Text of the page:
Polymer Gravure printing

I can’t exactly remember when I first came across polymer gravure printing. It is a modern variant of the copperplate gravure process that the photographers  Alvin Langdon Coburn and Edward Steichen used to great effect in the early 20th century. Maybe it was the book of Mr Coburn’s work I was given whilst at college.  All I know is that it has been driving me nuts for at least two years, as several attempts haven’t got me very far.

Two weeks ago I attended a three day course at Rabley Drawing Gallery in Marlborough, run by printer Martyn Grimmer with the intention of of improving my understanding of this dark art. A steep learning curve, but after returning yesterday for another session, I managed to ‘pull’ my first (fairly good) print! The results:


The plate, shown here drying in the sun.

The plate, shown here drying in the sun.



The plate being inked before taken through a print press

The plate being inked before taken through a print press


A print not quite right - apparently this is called mid-tone measles. The only cure is to start again.

A print not quite right - apparently the patches are called mid-tone measles. The only cure is to start again.


And when it comes out as it should.

And when it comes out as it should.


Details, showing the embossing



Details, showing the texture of the ink in the photograph

Details, showing the texture of the ink in the photograph


Alternative print processes

Last week the printer and photographer, Jack Lowe, added a new posting to his blog about Calotype printing. He has been experimenting with digital negatives suitable for old print processes, and has collaborated with photographer Richard Freestone in producing two prints using the Calotype process. This struck a chord with me. During the late 1990’s, I spent a long time in my darkroom working with similar techniques. My particular interests were gum bichromate and Kallitype printing.

These are contact printing processes, which require negatives the same size as the final print. The sensitized paper with the negative on top is exposed to light before developing in the required solution. In the case of gum bichromate, this is water.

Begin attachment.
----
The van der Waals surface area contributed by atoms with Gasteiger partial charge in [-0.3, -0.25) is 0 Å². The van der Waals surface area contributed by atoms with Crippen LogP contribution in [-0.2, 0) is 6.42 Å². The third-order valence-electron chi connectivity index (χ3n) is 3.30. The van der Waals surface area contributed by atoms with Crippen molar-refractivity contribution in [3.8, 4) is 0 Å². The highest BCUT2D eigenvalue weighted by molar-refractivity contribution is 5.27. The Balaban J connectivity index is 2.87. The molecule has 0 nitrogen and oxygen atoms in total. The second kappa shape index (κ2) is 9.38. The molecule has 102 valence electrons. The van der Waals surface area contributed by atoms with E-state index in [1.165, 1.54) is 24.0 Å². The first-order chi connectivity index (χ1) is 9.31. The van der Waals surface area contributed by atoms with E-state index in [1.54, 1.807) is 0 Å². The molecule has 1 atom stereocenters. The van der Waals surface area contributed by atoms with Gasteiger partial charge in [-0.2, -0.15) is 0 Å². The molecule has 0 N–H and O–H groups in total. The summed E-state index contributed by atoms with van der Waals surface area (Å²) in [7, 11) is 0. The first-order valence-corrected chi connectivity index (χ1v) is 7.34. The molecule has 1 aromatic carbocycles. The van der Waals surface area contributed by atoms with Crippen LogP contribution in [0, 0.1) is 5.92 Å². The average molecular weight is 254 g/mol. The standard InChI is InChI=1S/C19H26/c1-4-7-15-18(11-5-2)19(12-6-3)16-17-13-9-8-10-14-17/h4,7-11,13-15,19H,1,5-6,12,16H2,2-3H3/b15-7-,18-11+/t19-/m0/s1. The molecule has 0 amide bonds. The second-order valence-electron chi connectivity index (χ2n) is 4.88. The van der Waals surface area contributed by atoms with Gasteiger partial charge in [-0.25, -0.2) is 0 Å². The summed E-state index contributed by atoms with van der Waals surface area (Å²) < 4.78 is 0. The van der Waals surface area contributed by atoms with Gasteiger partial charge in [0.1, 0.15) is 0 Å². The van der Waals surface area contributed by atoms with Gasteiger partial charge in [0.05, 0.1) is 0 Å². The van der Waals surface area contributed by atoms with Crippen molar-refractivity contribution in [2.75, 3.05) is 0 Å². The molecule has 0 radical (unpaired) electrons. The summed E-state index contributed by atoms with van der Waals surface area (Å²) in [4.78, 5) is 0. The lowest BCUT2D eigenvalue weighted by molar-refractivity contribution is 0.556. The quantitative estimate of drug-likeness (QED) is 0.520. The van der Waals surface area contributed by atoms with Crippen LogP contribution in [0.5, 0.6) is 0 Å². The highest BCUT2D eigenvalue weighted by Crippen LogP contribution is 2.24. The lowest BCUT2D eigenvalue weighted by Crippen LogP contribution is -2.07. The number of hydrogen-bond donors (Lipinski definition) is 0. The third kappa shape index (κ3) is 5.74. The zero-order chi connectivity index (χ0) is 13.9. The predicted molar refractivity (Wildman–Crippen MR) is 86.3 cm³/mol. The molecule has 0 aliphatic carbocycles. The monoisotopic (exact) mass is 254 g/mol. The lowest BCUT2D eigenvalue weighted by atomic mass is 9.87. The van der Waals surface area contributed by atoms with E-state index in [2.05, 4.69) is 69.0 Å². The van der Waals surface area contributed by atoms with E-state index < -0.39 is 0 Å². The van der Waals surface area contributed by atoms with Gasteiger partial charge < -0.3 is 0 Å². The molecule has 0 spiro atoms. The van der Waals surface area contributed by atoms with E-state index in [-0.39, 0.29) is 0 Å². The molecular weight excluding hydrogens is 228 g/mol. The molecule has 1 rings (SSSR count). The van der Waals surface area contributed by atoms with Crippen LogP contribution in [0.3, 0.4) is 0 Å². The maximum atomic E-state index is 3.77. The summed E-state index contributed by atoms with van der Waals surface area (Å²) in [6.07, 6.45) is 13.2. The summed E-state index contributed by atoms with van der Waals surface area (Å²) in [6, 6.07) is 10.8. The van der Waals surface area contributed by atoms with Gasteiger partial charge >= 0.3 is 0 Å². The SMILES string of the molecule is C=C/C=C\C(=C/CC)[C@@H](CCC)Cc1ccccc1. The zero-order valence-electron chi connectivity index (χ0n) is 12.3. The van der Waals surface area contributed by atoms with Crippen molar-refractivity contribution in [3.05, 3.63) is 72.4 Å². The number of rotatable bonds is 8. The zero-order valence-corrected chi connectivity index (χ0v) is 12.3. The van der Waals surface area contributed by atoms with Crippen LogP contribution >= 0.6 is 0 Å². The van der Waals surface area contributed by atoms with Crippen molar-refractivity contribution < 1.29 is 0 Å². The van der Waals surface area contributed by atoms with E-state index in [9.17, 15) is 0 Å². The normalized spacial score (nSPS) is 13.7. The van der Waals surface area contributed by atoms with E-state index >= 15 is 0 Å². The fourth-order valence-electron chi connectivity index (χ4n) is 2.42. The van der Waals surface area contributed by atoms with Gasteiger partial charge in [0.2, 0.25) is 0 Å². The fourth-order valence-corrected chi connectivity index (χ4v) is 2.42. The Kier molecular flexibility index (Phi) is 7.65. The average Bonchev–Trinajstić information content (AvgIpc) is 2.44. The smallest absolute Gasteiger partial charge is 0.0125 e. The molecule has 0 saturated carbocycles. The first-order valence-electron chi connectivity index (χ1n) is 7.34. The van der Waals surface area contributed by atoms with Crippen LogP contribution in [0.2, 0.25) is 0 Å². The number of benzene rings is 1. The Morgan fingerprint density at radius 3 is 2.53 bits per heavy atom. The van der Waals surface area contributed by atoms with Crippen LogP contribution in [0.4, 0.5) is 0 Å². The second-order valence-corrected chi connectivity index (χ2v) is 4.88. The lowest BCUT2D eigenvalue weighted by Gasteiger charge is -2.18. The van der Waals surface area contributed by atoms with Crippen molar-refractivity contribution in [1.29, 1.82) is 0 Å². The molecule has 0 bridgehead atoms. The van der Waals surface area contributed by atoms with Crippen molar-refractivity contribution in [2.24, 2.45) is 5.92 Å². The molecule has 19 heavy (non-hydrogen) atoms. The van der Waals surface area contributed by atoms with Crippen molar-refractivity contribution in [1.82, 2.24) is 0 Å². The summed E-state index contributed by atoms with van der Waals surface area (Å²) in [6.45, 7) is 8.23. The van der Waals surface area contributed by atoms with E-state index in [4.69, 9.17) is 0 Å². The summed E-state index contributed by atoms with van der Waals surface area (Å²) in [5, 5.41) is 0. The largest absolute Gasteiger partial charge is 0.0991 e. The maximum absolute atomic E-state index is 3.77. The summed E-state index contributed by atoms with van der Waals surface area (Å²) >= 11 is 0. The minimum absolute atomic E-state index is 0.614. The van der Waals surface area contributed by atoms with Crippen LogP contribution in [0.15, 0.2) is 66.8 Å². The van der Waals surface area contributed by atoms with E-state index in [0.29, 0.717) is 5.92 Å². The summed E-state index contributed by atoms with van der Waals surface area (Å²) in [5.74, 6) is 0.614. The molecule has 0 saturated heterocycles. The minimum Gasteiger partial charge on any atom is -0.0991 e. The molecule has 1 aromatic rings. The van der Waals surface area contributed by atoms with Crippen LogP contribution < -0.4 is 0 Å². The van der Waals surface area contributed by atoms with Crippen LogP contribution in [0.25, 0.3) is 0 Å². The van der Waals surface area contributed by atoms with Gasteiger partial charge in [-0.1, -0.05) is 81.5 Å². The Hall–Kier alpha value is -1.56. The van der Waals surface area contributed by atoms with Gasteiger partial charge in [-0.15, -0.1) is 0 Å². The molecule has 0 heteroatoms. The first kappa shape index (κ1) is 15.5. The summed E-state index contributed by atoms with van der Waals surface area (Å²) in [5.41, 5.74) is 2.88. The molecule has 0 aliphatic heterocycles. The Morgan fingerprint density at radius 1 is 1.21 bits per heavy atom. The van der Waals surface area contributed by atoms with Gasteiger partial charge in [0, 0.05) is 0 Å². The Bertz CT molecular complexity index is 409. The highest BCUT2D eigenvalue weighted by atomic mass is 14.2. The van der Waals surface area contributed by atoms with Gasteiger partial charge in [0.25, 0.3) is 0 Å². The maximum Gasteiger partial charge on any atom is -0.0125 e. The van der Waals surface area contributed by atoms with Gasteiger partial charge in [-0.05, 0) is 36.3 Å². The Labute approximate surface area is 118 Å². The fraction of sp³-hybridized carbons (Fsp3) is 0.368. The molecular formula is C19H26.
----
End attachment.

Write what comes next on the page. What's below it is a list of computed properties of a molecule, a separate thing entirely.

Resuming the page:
A quick glossary:

Kallitype –  a suitable paper is first coated with a solution of ferric oxalate and silver nitrate.

Calotype – a suitable paper is  coated with a solution of weak salt solution, dried, then brushed with a weak silver nitrate solution, dried, making silver chloride. Fox Talbot used this process and he referred to it as the Talbotype.

Gum bichromate – a suitable paper is coated with a solution of gum bichromate mixed with water colour pigment.

Kallitypes and Calotypes may at first glance appear very similar, as they can have a similar red-brown hue.

Richmond lock on River Thames - Kallitype print

Richmond lock on River Thames - Kallitype print 1998

When I made my Kallitypes, I masked the negatives to create a clean straight line edge to the print. This was due to my coating method. With Jack’s prints, a brush is used and the brush marks are left in the final images. Jack said,”It’s as if someone’s come along with a magic brush and painted the image onto the paper!”. With some of the gum bichromate images below, I used this brush technique, and have included the edges in the final print.

fritillaria meleagris - gum bichromate print

fritillaria meleagris - gum bichromate print 1998

With gum prints, I nearly always printed three layers of colour to build up density. This means you have to be accurate with registering the negative over the image with the subsequent layers. The whole process, with paper preparation would take around five days. The paper had to be left to dry and shrink properly before applying a new coat of sensitizer, otherwise it would be bigger than the negative, causing registration problems.